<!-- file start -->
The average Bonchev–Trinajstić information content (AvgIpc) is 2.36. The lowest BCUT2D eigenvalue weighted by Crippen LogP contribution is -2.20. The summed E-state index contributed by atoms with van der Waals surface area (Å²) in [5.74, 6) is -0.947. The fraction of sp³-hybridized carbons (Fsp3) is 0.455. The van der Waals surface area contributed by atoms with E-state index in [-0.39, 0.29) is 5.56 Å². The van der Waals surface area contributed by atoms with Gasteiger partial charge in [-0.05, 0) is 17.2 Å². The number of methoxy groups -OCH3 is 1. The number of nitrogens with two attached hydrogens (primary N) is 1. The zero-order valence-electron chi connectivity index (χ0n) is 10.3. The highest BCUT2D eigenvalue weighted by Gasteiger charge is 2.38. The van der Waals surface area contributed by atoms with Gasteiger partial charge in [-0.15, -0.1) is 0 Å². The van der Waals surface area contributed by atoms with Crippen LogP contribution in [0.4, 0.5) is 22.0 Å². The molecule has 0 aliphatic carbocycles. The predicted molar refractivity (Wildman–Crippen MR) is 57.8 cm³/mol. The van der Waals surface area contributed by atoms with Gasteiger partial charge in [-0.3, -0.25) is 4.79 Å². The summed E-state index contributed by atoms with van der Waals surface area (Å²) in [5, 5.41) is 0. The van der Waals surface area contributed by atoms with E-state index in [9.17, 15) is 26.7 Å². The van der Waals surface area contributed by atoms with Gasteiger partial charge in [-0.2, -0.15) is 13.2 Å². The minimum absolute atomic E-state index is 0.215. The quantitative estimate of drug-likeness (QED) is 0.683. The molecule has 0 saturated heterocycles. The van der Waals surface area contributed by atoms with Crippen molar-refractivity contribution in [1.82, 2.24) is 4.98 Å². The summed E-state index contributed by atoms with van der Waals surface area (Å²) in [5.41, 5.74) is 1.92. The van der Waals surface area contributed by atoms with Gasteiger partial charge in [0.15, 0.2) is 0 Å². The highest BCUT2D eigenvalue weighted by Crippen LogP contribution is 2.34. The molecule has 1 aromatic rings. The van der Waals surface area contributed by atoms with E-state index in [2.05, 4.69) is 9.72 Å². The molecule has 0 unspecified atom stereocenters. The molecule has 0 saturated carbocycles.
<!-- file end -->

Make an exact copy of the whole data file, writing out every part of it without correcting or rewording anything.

The average Bonchev–Trinajstić information content (AvgIpc) is 2.36. The lowest BCUT2D eigenvalue weighted by Crippen LogP contribution is -2.20. The summed E-state index contributed by atoms with van der Waals surface area (Å²) in [5.74, 6) is -0.947. The fraction of sp³-hybridized carbons (Fsp3) is 0.455. The van der Waals surface area contributed by atoms with E-state index in [-0.39, 0.29) is 5.56 Å². The van der Waals surface area contributed by atoms with Gasteiger partial charge in [-0.05, 0) is 17.2 Å². The number of methoxy groups -OCH3 is 1. The number of nitrogens with two attached hydrogens (primary N) is 1. The zero-order valence-electron chi connectivity index (χ0n) is 10.3. The highest BCUT2D eigenvalue weighted by Gasteiger charge is 2.38. The van der Waals surface area contributed by atoms with Gasteiger partial charge in [-0.15, -0.1) is 0 Å². The van der Waals surface area contributed by atoms with Crippen LogP contribution in [0.4, 0.5) is 22.0 Å². The molecule has 0 aliphatic carbocycles. The predicted molar refractivity (Wildman–Crippen MR) is 57.8 cm³/mol. The van der Waals surface area contributed by atoms with Gasteiger partial charge in [-0.3, -0.25) is 4.79 Å². The summed E-state index contributed by atoms with van der Waals surface area (Å²) in [5, 5.41) is 0. The van der Waals surface area contributed by atoms with E-state index in [9.17, 15) is 26.7 Å². The van der Waals surface area contributed by atoms with Gasteiger partial charge in [-0.2, -0.15) is 13.2 Å². The minimum absolute atomic E-state index is 0.215. The quantitative estimate of drug-likeness (QED) is 0.683. The molecule has 0 saturated heterocycles. The van der Waals surface area contributed by atoms with Crippen molar-refractivity contribution in [1.82, 2.24) is 4.98 Å². The summed E-state index contributed by atoms with van der Waals surface area (Å²) in [5.41, 5.74) is 1.92. The van der Waals surface area contributed by atoms with Gasteiger partial charge in [0.15, 0.2) is 0 Å². The highest BCUT2D eigenvalue weighted by Crippen LogP contribution is 2.34. The molecule has 1 aromatic rings. The van der Waals surface area contributed by atoms with E-state index in [2.05, 4.69) is 9.72 Å². The molecule has 0 unspecified atom stereocenters. The molecule has 0 saturated carbocycles.